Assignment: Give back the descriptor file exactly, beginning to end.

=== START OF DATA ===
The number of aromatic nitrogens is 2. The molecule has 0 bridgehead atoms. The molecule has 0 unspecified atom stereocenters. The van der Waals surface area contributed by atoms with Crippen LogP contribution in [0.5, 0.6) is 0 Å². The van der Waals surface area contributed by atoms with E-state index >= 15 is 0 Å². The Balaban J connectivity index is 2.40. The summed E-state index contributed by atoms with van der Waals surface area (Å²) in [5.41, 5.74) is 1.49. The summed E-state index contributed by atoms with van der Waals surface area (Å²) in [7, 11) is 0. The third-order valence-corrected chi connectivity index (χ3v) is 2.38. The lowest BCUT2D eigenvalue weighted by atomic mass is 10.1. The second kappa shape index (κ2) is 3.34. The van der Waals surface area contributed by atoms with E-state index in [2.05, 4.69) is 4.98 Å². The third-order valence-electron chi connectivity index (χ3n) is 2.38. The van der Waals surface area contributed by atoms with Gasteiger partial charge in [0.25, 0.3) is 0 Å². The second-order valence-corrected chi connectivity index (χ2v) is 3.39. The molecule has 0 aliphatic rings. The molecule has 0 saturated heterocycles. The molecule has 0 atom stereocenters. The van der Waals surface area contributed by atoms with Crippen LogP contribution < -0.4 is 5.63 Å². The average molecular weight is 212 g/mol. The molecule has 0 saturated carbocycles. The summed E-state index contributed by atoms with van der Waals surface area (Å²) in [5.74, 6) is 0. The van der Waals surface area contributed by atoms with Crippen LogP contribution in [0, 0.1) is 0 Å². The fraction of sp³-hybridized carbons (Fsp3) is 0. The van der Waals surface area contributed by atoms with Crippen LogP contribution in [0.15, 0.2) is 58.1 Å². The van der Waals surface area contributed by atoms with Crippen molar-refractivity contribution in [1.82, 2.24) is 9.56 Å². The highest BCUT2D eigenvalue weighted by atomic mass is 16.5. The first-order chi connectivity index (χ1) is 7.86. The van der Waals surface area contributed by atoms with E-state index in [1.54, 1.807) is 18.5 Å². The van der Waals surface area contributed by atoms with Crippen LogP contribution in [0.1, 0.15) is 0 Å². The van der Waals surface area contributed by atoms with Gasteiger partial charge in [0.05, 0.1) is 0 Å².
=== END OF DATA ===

The number of aromatic nitrogens is 2. The molecule has 0 bridgehead atoms. The molecule has 0 unspecified atom stereocenters. The van der Waals surface area contributed by atoms with Crippen LogP contribution in [0.5, 0.6) is 0 Å². The van der Waals surface area contributed by atoms with E-state index >= 15 is 0 Å². The Balaban J connectivity index is 2.40. The summed E-state index contributed by atoms with van der Waals surface area (Å²) in [5.41, 5.74) is 1.49. The summed E-state index contributed by atoms with van der Waals surface area (Å²) in [7, 11) is 0. The third-order valence-corrected chi connectivity index (χ3v) is 2.38. The lowest BCUT2D eigenvalue weighted by atomic mass is 10.1. The second kappa shape index (κ2) is 3.34. The van der Waals surface area contributed by atoms with E-state index in [2.05, 4.69) is 4.98 Å². The third-order valence-electron chi connectivity index (χ3n) is 2.38. The van der Waals surface area contributed by atoms with Gasteiger partial charge in [0.25, 0.3) is 0 Å². The second-order valence-corrected chi connectivity index (χ2v) is 3.39. The molecule has 0 aliphatic rings. The molecule has 0 saturated heterocycles. The molecule has 0 atom stereocenters. The van der Waals surface area contributed by atoms with Crippen LogP contribution < -0.4 is 5.63 Å². The average molecular weight is 212 g/mol. The molecule has 0 saturated carbocycles. The summed E-state index contributed by atoms with van der Waals surface area (Å²) in [5.74, 6) is 0. The van der Waals surface area contributed by atoms with Crippen LogP contribution in [0, 0.1) is 0 Å². The fraction of sp³-hybridized carbons (Fsp3) is 0. The van der Waals surface area contributed by atoms with Crippen LogP contribution in [0.15, 0.2) is 58.1 Å². The van der Waals surface area contributed by atoms with Crippen molar-refractivity contribution in [1.82, 2.24) is 9.56 Å². The highest BCUT2D eigenvalue weighted by atomic mass is 16.5. The first-order chi connectivity index (χ1) is 7.86. The van der Waals surface area contributed by atoms with E-state index in [1.54, 1.807) is 18.5 Å². The van der Waals surface area contributed by atoms with Crippen LogP contribution in [0.1, 0.15) is 0 Å². The van der Waals surface area contributed by atoms with Gasteiger partial charge in [0.05, 0.1) is 0 Å².